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Topic: Write protection pin on external EEPROM (Read 421 times) previous topic - next topic

tompsonneke

Oct 25, 2019, 10:59 am Last Edit: Oct 25, 2019, 11:00 am by tompsonneke
First: I'm just a beginner, so I might be asking stupid questions, but I appreciate any feedback.



For a project I'm going to use an external EEPROM. I've made a PCB and just need to order it. But before I do that, I want to make sure that it is even possible.
I've read a lot about EEPROM's and what the best practices (page 8!) are. Apparently they can be written to during start-up and powering down of the arduino, because those might make the I2C lines noisy. This could potentially corrupt data on it in the long term. I'm using the EEPROM to store some static, long term things like multiple sentences in multiple languages and also for some values that need to be able to be changed.
The solution is to use the WP (write protect) pin of the EEPROM. When this is high, the EEPROM won't write new data and just ignore requests. When low, you can write to it.
So the solution would be to pull that pin high through a pullup resistor to 5V and connecting that to a pin on the arduino. When the arduino pulls the line low, the write protect is disabled and the EEPROM can be written to. After writing, the WP pin needs to get high again to protect the data. It's that last step that I have some questions about.



Now, my problem/questions:
-I only have analog pins left. It's my understanding this doesn't really matter since you can just use them as digital outputs, right?
-My more important question: Using the arduino pin to pull it low seems to be no problem, but what when I want the write protection to be on again? Can I just toggle the pin to a digital high? Since it is already connected to the 5V power via a resistor, won't that be a problem (having 2 different 5V simultaneously connected). Or do I just set it to an input pin (and ignore the input), and if so: a digital or analog input, with internal pullup resistor or not?
Schematic




Thanks for reading and for the feedback.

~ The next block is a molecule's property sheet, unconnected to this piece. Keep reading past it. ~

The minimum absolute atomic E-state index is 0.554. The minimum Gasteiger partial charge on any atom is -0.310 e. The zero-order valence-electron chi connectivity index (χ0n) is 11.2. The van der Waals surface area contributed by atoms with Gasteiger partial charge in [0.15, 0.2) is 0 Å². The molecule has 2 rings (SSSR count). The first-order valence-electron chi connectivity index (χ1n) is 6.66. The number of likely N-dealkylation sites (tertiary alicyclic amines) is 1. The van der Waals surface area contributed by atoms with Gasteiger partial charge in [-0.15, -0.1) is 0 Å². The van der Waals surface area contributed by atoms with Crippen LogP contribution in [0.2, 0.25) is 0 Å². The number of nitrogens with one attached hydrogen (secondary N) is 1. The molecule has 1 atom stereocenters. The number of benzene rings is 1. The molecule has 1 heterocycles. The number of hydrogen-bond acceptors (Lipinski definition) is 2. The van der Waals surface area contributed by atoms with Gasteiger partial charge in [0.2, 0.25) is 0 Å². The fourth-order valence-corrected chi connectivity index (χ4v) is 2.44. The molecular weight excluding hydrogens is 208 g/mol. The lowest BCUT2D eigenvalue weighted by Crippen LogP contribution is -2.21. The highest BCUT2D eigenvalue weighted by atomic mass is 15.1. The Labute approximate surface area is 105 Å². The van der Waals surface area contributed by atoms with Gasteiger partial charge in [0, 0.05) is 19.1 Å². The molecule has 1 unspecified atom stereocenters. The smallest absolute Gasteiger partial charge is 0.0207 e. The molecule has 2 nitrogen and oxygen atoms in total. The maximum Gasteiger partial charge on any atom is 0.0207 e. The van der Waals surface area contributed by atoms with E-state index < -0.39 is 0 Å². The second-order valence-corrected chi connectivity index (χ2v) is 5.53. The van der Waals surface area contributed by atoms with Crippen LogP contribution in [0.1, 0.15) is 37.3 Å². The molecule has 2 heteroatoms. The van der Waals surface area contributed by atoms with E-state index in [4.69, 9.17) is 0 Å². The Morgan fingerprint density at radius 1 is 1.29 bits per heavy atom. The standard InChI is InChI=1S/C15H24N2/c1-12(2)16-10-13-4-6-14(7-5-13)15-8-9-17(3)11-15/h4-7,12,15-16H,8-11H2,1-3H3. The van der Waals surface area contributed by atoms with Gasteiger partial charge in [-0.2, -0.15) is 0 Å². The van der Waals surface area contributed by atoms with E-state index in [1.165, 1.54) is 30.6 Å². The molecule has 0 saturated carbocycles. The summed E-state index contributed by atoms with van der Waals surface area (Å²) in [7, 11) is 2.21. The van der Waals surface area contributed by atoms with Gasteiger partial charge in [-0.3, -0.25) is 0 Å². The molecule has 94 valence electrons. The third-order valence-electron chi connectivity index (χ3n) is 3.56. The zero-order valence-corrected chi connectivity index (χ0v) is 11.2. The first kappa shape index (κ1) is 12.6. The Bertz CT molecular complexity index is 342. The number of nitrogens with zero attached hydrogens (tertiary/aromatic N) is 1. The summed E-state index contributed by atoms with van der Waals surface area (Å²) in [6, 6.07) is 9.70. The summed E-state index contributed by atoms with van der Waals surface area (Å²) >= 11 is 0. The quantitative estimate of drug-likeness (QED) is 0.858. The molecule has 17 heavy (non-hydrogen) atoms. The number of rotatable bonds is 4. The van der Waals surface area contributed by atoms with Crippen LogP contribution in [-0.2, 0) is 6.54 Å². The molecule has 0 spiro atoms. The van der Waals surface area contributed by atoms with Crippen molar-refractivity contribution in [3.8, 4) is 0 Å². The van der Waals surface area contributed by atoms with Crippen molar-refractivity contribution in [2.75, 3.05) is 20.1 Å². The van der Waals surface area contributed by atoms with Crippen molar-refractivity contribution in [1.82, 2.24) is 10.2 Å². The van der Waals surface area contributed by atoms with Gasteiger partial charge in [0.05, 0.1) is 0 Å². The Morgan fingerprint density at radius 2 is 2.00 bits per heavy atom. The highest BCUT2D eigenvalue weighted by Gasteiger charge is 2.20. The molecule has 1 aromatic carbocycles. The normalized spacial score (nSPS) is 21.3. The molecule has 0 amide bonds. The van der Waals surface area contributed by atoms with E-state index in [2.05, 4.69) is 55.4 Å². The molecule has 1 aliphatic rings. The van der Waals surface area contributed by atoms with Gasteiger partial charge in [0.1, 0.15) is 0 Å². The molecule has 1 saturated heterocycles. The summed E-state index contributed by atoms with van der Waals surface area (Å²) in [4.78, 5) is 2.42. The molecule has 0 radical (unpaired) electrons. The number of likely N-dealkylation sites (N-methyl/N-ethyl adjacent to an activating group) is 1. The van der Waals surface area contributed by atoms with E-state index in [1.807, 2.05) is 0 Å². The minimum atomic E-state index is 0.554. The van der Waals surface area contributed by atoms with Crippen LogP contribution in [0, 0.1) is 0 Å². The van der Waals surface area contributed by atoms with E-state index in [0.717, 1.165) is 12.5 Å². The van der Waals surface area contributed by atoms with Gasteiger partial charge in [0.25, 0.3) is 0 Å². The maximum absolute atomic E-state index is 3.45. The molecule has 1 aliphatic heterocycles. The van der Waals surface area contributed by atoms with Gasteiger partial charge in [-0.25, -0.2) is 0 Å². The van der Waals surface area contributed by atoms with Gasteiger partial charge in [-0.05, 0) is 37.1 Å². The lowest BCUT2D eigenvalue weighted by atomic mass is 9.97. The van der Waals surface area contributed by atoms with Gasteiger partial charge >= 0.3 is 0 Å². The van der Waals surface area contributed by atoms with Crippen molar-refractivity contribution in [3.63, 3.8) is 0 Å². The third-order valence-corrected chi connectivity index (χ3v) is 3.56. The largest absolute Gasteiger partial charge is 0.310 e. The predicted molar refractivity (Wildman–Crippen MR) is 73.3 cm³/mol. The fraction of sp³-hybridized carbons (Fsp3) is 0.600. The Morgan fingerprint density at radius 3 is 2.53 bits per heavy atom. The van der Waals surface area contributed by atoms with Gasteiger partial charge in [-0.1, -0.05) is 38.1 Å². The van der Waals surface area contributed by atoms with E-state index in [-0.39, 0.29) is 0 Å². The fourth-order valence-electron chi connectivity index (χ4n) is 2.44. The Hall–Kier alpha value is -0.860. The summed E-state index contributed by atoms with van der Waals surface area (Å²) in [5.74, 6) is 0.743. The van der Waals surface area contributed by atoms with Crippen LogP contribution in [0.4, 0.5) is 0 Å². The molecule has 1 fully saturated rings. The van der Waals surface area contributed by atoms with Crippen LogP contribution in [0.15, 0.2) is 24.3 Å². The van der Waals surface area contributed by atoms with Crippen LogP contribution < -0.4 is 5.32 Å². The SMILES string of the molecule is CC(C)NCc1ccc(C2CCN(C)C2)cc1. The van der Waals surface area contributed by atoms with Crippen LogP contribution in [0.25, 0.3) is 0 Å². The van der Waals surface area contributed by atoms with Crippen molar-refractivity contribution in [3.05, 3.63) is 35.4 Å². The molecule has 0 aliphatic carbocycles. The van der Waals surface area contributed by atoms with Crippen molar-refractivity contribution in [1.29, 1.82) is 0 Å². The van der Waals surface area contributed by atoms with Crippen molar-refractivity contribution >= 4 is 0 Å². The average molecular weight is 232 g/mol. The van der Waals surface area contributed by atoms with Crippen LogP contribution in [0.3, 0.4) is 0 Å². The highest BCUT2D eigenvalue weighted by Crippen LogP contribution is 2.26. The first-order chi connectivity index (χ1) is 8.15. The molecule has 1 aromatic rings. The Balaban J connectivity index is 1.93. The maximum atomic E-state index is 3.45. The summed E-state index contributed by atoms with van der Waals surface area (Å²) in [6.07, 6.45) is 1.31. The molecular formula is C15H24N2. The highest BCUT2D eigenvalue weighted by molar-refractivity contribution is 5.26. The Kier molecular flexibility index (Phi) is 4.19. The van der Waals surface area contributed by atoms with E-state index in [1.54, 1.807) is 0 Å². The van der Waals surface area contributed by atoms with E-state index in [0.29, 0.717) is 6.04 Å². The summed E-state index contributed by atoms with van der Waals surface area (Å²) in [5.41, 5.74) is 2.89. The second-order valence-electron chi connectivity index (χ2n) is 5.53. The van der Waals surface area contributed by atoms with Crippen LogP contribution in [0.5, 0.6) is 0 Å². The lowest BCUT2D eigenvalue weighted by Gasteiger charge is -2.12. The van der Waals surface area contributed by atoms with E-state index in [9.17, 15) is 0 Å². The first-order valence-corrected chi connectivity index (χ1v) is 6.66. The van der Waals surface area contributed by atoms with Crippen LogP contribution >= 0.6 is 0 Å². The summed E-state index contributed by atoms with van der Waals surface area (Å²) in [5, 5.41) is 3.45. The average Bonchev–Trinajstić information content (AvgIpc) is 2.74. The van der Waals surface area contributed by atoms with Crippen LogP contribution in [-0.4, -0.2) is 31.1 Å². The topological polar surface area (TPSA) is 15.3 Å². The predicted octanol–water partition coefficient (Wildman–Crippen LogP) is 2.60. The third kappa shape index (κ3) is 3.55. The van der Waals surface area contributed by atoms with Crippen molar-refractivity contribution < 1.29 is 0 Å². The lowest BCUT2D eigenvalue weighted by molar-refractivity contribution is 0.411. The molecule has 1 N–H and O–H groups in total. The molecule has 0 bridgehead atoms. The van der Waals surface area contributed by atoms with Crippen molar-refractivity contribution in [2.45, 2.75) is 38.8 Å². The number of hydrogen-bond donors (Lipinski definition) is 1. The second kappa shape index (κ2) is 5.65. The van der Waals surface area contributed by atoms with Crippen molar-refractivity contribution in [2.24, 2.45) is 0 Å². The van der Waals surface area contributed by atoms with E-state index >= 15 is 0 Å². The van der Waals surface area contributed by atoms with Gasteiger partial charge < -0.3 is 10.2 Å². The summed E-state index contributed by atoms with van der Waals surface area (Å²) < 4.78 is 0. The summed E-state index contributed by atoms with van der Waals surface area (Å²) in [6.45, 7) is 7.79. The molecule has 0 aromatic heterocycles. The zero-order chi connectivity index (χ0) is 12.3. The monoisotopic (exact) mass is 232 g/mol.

Lucario448

-I only have analog pins left. It's my understanding this doesn't really matter since you can just use them as digital outputs, right?
Yes indeed. What you can't do on those is an analogWrite().


-My more important question: Using the arduino pin to pull it low seems to be no problem, but what when I want the write protection to be on again? Can I just toggle the pin to a digital high?
Correct, because the microcontroller "internally" ties the line to either VCC (aka 5V, high state, source current) or ground (aka GND, low state, sink current); but as long as the pin is set as an output, otherwise is like adding another series resistor to that "internal connection" (aka input mode, high impedance state).



Since it is already connected to the 5V power via a resistor, won't that be a problem (having 2 different 5V simultaneously connected).
The resistor is actually for when the "internal connection" ties the line to ground (low); without it at this state would be a straight short-circuit probably frying the microcontroller. That's why you'll never connect voltage directly or by a very low-valued resistor (4.7k is usually the minimum).



Or do I just set it to an input pin (and ignore the input)
I don't recommend this not because of damaging the micro, but because the high impedance state might not pull the line low properly (or even at all), and it also reduces the noise inmmunity (which beats up the purpose of a pull-up/down resistor).


and if so: a digital or analog input, with internal pullup resistor or not?
Since we are talking about binary states, digital but output (I've explained why before).

Using the built-in pull-up doesn't make any sense either; because in this case the input is on the EEPROM, not on the Arduino. The internal pull-up is only used to read state changes of an external device (e. g. pushbuttons, sensors, ICs, etc.); but in this case it's the other way around: the Arduino produces these changes that the EEPROM reads.
So, if the EEPROM's WP is already an input, then the Arduino has to be an output. Another reason why...

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